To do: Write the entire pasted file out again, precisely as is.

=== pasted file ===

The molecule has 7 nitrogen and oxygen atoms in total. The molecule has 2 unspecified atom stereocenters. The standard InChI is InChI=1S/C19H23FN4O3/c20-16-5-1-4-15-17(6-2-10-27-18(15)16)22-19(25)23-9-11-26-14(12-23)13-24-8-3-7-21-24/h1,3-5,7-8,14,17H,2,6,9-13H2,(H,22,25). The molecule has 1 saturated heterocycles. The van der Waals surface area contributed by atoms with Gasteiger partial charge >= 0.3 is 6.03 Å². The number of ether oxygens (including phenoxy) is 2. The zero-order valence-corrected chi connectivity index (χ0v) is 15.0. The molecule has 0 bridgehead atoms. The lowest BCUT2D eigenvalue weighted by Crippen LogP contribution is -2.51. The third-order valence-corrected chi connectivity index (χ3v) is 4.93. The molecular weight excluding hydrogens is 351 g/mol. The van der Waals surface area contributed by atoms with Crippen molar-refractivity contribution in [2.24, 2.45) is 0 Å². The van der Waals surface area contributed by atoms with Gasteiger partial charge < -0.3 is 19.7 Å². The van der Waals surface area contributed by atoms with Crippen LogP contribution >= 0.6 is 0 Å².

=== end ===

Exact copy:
The molecule has 7 nitrogen and oxygen atoms in total. The molecule has 2 unspecified atom stereocenters. The standard InChI is InChI=1S/C19H23FN4O3/c20-16-5-1-4-15-17(6-2-10-27-18(15)16)22-19(25)23-9-11-26-14(12-23)13-24-8-3-7-21-24/h1,3-5,7-8,14,17H,2,6,9-13H2,(H,22,25). The molecule has 1 saturated heterocycles. The van der Waals surface area contributed by atoms with Gasteiger partial charge >= 0.3 is 6.03 Å². The number of ether oxygens (including phenoxy) is 2. The zero-order valence-corrected chi connectivity index (χ0v) is 15.0. The molecule has 0 bridgehead atoms. The lowest BCUT2D eigenvalue weighted by Crippen LogP contribution is -2.51. The third-order valence-corrected chi connectivity index (χ3v) is 4.93. The molecular weight excluding hydrogens is 351 g/mol. The van der Waals surface area contributed by atoms with Crippen molar-refractivity contribution in [2.24, 2.45) is 0 Å². The van der Waals surface area contributed by atoms with Gasteiger partial charge < -0.3 is 19.7 Å². The van der Waals surface area contributed by atoms with Crippen LogP contribution >= 0.6 is 0 Å².